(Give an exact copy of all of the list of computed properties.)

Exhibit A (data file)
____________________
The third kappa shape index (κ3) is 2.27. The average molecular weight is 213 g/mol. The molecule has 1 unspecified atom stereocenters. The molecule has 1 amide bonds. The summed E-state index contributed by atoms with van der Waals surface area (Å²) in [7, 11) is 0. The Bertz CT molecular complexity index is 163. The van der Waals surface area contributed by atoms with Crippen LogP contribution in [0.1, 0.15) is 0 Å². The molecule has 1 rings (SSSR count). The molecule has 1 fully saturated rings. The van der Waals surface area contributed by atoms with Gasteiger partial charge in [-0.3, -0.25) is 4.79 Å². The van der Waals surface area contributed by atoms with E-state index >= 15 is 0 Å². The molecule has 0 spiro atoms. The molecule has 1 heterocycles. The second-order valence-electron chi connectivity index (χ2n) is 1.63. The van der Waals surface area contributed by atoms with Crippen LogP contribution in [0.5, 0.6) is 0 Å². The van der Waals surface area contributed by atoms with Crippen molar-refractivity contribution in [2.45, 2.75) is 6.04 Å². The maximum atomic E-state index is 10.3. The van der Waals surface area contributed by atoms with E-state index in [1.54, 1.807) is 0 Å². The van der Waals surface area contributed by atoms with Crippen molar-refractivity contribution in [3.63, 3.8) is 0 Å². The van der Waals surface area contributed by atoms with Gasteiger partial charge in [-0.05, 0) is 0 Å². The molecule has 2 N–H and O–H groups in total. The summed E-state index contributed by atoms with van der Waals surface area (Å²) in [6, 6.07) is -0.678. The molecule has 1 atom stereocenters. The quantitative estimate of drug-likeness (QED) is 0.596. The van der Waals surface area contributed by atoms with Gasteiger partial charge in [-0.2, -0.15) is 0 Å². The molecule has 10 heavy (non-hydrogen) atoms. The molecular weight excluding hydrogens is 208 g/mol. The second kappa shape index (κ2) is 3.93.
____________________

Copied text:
The third kappa shape index (κ3) is 2.27. The average molecular weight is 213 g/mol. The molecule has 1 unspecified atom stereocenters. The molecule has 1 amide bonds. The summed E-state index contributed by atoms with van der Waals surface area (Å²) in [7, 11) is 0. The Bertz CT molecular complexity index is 163. The van der Waals surface area contributed by atoms with Crippen LogP contribution in [0.1, 0.15) is 0 Å². The molecule has 1 rings (SSSR count). The molecule has 1 fully saturated rings. The van der Waals surface area contributed by atoms with Gasteiger partial charge in [-0.3, -0.25) is 4.79 Å². The van der Waals surface area contributed by atoms with E-state index >= 15 is 0 Å². The molecule has 0 spiro atoms. The molecule has 1 heterocycles. The second-order valence-electron chi connectivity index (χ2n) is 1.63. The van der Waals surface area contributed by atoms with Crippen LogP contribution in [0.5, 0.6) is 0 Å². The van der Waals surface area contributed by atoms with Crippen molar-refractivity contribution in [2.45, 2.75) is 6.04 Å². The maximum atomic E-state index is 10.3. The van der Waals surface area contributed by atoms with E-state index in [1.54, 1.807) is 0 Å². The van der Waals surface area contributed by atoms with Crippen molar-refractivity contribution in [3.63, 3.8) is 0 Å². The van der Waals surface area contributed by atoms with Gasteiger partial charge in [-0.05, 0) is 0 Å². The molecule has 2 N–H and O–H groups in total. The summed E-state index contributed by atoms with van der Waals surface area (Å²) in [6, 6.07) is -0.678. The molecule has 1 atom stereocenters. The quantitative estimate of drug-likeness (QED) is 0.596. The van der Waals surface area contributed by atoms with Gasteiger partial charge in [-0.2, -0.15) is 0 Å². The molecule has 10 heavy (non-hydrogen) atoms. The molecular weight excluding hydrogens is 208 g/mol. The second kappa shape index (κ2) is 3.93.